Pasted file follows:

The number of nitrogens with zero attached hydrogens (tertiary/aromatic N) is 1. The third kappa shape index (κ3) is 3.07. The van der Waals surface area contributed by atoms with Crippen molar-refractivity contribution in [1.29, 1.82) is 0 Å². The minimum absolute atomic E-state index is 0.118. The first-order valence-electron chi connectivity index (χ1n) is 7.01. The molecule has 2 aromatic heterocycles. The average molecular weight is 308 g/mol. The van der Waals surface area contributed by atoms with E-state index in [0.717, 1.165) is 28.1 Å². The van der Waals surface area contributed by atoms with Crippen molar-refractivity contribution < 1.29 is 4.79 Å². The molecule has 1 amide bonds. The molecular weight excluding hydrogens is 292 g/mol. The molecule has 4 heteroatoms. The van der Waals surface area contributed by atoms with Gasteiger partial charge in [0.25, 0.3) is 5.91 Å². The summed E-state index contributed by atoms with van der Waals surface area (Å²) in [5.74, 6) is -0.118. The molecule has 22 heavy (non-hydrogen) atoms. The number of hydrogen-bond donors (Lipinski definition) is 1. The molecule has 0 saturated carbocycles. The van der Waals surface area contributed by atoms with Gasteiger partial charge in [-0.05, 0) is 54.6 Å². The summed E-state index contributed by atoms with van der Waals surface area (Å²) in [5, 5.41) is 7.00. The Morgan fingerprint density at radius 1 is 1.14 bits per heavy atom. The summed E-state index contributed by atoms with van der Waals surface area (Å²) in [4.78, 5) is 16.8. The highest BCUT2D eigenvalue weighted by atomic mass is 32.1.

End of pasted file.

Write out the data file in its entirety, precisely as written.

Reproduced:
The number of nitrogens with zero attached hydrogens (tertiary/aromatic N) is 1. The third kappa shape index (κ3) is 3.07. The van der Waals surface area contributed by atoms with Crippen molar-refractivity contribution in [1.29, 1.82) is 0 Å². The minimum absolute atomic E-state index is 0.118. The first-order valence-electron chi connectivity index (χ1n) is 7.01. The molecule has 2 aromatic heterocycles. The average molecular weight is 308 g/mol. The van der Waals surface area contributed by atoms with E-state index in [0.717, 1.165) is 28.1 Å². The van der Waals surface area contributed by atoms with Crippen molar-refractivity contribution < 1.29 is 4.79 Å². The molecule has 1 amide bonds. The molecular weight excluding hydrogens is 292 g/mol. The molecule has 4 heteroatoms. The van der Waals surface area contributed by atoms with Gasteiger partial charge in [0.25, 0.3) is 5.91 Å². The summed E-state index contributed by atoms with van der Waals surface area (Å²) in [5.74, 6) is -0.118. The molecule has 22 heavy (non-hydrogen) atoms. The number of hydrogen-bond donors (Lipinski definition) is 1. The molecule has 0 saturated carbocycles. The van der Waals surface area contributed by atoms with Gasteiger partial charge in [-0.05, 0) is 54.6 Å². The summed E-state index contributed by atoms with van der Waals surface area (Å²) in [5, 5.41) is 7.00. The Morgan fingerprint density at radius 1 is 1.14 bits per heavy atom. The summed E-state index contributed by atoms with van der Waals surface area (Å²) in [4.78, 5) is 16.8. The highest BCUT2D eigenvalue weighted by atomic mass is 32.1.